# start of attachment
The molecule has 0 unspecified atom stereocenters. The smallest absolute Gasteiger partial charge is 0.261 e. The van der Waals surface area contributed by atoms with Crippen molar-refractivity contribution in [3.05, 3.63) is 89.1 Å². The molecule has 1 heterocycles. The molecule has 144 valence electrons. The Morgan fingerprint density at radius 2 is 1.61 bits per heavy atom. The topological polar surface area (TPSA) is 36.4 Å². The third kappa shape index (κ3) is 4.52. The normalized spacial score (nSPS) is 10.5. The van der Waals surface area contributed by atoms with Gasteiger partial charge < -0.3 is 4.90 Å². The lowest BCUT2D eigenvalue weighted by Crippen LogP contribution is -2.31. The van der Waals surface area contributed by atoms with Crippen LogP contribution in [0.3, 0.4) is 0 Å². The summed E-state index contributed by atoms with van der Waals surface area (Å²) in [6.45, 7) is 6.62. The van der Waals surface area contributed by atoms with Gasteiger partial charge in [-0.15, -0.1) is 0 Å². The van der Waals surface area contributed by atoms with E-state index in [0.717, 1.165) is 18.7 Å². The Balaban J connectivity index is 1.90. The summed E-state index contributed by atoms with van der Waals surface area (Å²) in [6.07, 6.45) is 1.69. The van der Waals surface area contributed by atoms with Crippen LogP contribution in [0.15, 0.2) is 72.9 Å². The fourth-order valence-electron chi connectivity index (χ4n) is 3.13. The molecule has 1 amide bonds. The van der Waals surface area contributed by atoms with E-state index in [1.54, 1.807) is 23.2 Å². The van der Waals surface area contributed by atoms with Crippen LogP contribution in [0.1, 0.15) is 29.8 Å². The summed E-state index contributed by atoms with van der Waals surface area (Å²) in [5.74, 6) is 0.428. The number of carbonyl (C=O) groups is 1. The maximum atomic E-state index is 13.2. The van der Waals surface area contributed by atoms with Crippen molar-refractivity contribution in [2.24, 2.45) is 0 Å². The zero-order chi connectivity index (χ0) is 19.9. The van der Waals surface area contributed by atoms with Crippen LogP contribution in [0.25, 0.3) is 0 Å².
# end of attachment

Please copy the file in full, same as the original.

The molecule has 0 unspecified atom stereocenters. The smallest absolute Gasteiger partial charge is 0.261 e. The van der Waals surface area contributed by atoms with Crippen molar-refractivity contribution in [3.05, 3.63) is 89.1 Å². The molecule has 1 heterocycles. The molecule has 144 valence electrons. The Morgan fingerprint density at radius 2 is 1.61 bits per heavy atom. The topological polar surface area (TPSA) is 36.4 Å². The third kappa shape index (κ3) is 4.52. The normalized spacial score (nSPS) is 10.5. The van der Waals surface area contributed by atoms with Gasteiger partial charge < -0.3 is 4.90 Å². The lowest BCUT2D eigenvalue weighted by Crippen LogP contribution is -2.31. The van der Waals surface area contributed by atoms with Crippen LogP contribution in [0.3, 0.4) is 0 Å². The summed E-state index contributed by atoms with van der Waals surface area (Å²) in [6.45, 7) is 6.62. The van der Waals surface area contributed by atoms with Gasteiger partial charge in [-0.15, -0.1) is 0 Å². The van der Waals surface area contributed by atoms with E-state index in [0.717, 1.165) is 18.7 Å². The Balaban J connectivity index is 1.90. The summed E-state index contributed by atoms with van der Waals surface area (Å²) in [6.07, 6.45) is 1.69. The van der Waals surface area contributed by atoms with Crippen LogP contribution in [0.15, 0.2) is 72.9 Å². The fourth-order valence-electron chi connectivity index (χ4n) is 3.13. The molecule has 1 amide bonds. The van der Waals surface area contributed by atoms with E-state index in [1.54, 1.807) is 23.2 Å². The van der Waals surface area contributed by atoms with Crippen LogP contribution in [0.1, 0.15) is 29.8 Å². The summed E-state index contributed by atoms with van der Waals surface area (Å²) in [5.74, 6) is 0.428. The number of carbonyl (C=O) groups is 1. The maximum atomic E-state index is 13.2. The van der Waals surface area contributed by atoms with Crippen molar-refractivity contribution in [2.24, 2.45) is 0 Å². The zero-order chi connectivity index (χ0) is 19.9. The van der Waals surface area contributed by atoms with Crippen LogP contribution in [0.25, 0.3) is 0 Å².